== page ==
Decision No. 15,343
Appeal of PETER JARZYNKA, on behalf of NATASHA ZIEMBIEC, from action of the Board of Education of the Williamsville Central School District regarding residency.
Decision No. 15,343
(January 19, 2006)
Justin S. White, Esq., attorney for petitioner
Norton/Radin/Hoover/Freedman, attorneys for respondent, Andrew J. Freedman, Esq., of counsel
MILLS, Commissioner.--Petitioner challenges the determination of the Board of Education of the Williamsville Central School District ("respondent") that his niece is not a resident of the district, and is not entitled to attend district schools tuition-free. The appeal must be dismissed.
Petitioner is the uncle of Natasha Ziembiec, and resides within the Williamsville Central School District. Natasha began attending Williamsville South High School in March 2004. Natasha's mother, Julie Jarzynka, resides in the Clarence Central School District.
Petitioner states that he is the legal guardian of Natasha, but presents no evidence of appointment as such. Petitioner also states: "The basis of my guardianship of the pupil is that her mother is way [sic] from home a considerable amount of the time, and I act as guardian for the child." Natasha's mother provides financial support for her, and was entitled to claim Natasha as an exemption on her 2004 income tax returns, while petitioner states that he was not entitled to do so.
In June 2005, a district counselor attempted unsuccessfully to contact Natasha at petitioner's address about attendance at summer school. Thereafter, the district sent to petitioner a letter dated July 7, 2005, requesting that he provide information by August 1 on Natasha's residency and dependency status, and that if he failed to provide the information, she would be excluded from district schools as of August 1. In a letter dated July 21, 2005, petitioner's attorney provided information to the district indicating that Natasha could be claimed as an exemption only by her mother, and that Natasha was employed and partially supporting herself. The district adhered to its position and excluded Natasha as of August 1.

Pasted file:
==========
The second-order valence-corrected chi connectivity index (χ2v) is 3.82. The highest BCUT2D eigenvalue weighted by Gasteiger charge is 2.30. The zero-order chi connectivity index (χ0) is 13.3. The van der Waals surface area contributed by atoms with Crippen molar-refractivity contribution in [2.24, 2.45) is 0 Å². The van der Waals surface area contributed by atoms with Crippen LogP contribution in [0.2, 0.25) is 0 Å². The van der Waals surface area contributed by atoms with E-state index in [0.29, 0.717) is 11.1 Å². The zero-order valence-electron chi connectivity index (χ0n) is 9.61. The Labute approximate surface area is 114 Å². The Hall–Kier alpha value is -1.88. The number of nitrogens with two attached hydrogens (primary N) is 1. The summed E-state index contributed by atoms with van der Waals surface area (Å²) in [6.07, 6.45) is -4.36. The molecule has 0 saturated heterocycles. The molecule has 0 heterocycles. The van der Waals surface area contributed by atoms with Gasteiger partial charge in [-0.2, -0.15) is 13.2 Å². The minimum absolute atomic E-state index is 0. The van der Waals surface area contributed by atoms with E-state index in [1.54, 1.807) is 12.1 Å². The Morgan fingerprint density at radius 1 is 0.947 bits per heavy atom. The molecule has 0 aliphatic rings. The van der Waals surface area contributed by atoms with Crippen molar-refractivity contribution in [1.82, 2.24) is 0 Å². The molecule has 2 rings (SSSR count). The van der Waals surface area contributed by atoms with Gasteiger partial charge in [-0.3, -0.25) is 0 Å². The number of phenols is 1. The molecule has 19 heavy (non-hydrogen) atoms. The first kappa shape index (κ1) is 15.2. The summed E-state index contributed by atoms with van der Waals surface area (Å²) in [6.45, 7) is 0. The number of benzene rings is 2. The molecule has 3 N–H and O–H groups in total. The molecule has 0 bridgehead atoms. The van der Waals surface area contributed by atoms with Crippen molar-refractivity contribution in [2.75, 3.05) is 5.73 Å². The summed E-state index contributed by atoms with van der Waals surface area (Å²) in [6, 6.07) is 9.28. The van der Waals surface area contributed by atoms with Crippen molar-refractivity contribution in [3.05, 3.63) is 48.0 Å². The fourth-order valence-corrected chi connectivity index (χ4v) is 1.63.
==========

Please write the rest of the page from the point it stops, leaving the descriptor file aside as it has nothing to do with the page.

This appeal was commenced August 5, 2005, and interim relief was denied on August 17, 2005.
Education Law �3202(1) provides, in pertinent part:
A person over five and under twenty-one years of age who has not received a high school diploma is entitled to attend the public schools maintained in the district in which such person resides without the payment of tuition.
The purpose of this statute is to limit the obligation of school districts to provide tuition-free education to students whose parents or legal guardians reside within the district (Appeal of Cross, 44 Ed Dept Rep 58, Decision No. 15,098; Appeal of G.P., 44 id. 52, Decision No. 15,096; Appeal of Chorro, 44 id. 50, Decision No. 15,095). "Residence" for purposes of Education Law �3202 is established by one's physical presence as an inhabitant within the district and intent to reside in the district (Longwood Cent. School Dist. v. Springs Union Free School Dist., 1 NY3d 385; Appeal of Sigsby, 44 Ed Dept Rep 97, Decision No. 15,109; Appeal of W.D. and P.Z-D., 44 id. 77, Decision No. 15,104). A child's residence is presumed to be that of his or her parents or legal guardians (Catlin v. Sobol, 155 AD2d 24, revd on other grounds, 77 NY2d 552 (1991); Appeal of L. H., 44 Ed Dept Rep 100, Decision No. 15,110; Appeal of Innocent, 44 id. 81, Decision No. 15,105).